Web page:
How to protect your camera in the rain?
Rain can give a photo a very special atmosphere. But although most cameras are water resistant, there is always a certain risk in taking the camera out of the backpack in the rain.
How can you protect your camera from rain? Various manufacturers offer rain covers for your camera. With a bit of skill you can also make your own rain cover. You can protect your camera from rain as follows:
- Regularly wipe the camera and the lens with a cloth
- Use an umbrella
- Make a rain cover yourself
- Buy a rain cover for your camera
Why you should protect your camera from rain
Unlike most smartphones today, DSLR's and system cameras are not waterproof. Many cameras are dust and spray water proof, but no camera would survive a heavy rain shower or even a fall into water.
But this is not only due to the lens bayonet, which allows changing the lens, but also to all the buttons and connectors of the camera. Most of the buttons actually have a seal to prevent water from running into the camera. But these are only useful against smaller water drops.
If water actually gets into the camera body, it can cause a short circuit. This in turn can damage the camera hardware.
This is especially bad if salt water gets into the housing. Because salt water conducts electricity better, short circuits occur even faster. If the water dries, salt residues remain. This in turn is aggressive and can lead to rust inside the camera.
So you see, water can do a lot to your camera. But how can you protect the camera from this? Quite simply. Namely a rain cover. There are many of these on the Internet. You can also make one yourself.
Weatherproofing the camera
As already mentioned, many of the cameras and lenses are now weatherproof. To a certain extent, the attached seals may keep the rain out. In light rain, the internal camera seal is sufficient and nothing should happen. In general it is always better to be careful.
In light rain I don't mount the rain cover most of the time. Since I have an additional lens coat on the lens, the drops are absorbed by the cloth and do not endanger the lens. If you don't have a raincoat, you can wipe the drops on the camera and the lens regularly with a cloth.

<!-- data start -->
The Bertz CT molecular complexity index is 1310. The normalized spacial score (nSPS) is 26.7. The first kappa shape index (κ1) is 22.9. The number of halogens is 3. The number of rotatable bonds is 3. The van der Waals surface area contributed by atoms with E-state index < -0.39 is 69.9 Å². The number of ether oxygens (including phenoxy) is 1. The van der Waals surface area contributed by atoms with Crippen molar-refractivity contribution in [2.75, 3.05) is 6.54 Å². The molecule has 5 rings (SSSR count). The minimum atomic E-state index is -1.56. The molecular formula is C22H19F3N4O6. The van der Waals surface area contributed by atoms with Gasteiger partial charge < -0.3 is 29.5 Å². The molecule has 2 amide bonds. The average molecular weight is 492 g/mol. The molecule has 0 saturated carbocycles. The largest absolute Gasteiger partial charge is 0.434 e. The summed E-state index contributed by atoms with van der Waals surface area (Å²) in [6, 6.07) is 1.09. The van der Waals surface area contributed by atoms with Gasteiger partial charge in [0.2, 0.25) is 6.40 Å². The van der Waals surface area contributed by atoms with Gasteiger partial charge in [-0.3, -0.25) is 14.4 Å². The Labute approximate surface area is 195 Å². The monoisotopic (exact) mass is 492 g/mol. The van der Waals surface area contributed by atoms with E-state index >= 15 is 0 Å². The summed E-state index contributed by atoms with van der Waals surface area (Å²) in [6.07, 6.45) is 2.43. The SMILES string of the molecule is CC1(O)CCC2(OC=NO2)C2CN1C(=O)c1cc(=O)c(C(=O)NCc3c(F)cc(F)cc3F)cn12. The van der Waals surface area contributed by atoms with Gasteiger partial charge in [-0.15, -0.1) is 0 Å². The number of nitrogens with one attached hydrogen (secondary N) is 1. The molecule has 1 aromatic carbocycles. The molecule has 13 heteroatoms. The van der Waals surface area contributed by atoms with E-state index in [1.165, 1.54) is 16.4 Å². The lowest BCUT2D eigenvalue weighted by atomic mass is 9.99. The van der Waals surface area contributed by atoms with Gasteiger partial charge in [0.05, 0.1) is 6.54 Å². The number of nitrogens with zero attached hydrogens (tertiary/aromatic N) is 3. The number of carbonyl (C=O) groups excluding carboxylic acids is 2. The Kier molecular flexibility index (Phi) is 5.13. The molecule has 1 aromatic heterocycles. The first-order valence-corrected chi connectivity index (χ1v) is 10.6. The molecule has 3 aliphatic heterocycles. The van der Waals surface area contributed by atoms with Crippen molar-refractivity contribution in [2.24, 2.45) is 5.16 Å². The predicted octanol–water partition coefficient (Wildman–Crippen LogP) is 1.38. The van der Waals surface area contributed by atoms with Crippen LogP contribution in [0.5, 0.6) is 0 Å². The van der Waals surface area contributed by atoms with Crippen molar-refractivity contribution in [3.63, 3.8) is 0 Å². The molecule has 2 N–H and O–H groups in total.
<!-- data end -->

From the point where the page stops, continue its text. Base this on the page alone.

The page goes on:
Of course you can easily use an umbrella. This works very well for example in landscape photography. But if you want to take pictures of animals the umbrella is useless. The heavy equipment makes it impossible to hold another umbrella. Additionally the umbrella is very conspicuous and could scare away many animals.
As soon as it starts to rain more heavily and drops start to form on the lens, I mount my rain cover. There are many umbrellas for cameras on the internet. But you can also make your own rain cover.
DIY camera rain cover
Plastic bags are quite suitable as rain protection due to their impermeability. If you cut a hole into a plastic bag you can easily make a rain cover. For this you need:
- Plastic bag
- Adhesive tape (duct tape)
- Elastic bands or elastic band (big enough to fit around the lens)
First you have to cut a hole on the bottom of the plastic bag. This hole should be just large enough to fit over the lens. Now you have to reinforce the opening with tape. Without this step, the bag will quickly tear or expand.
To make sure that the rain bag fits well over the lens you can either put some rubber bands over it or attach an elastic band of the size of the lens to the plastic bag.
The homemade rain cover is now already finished. You can also add an opening for your right hand. Again, you would have to reinforce the opening with tape.
Because the rain cover is made of plastic, it reflects a lot of light. It is also quite loud in windy conditions. This can be disturbing for the animals. That's why I replaced my self-made rain cover with a RainCoat a couple of years ago. It is a bit more expensive, but in return it is of high quality and very well thought out.
The rain cover from Lenscoat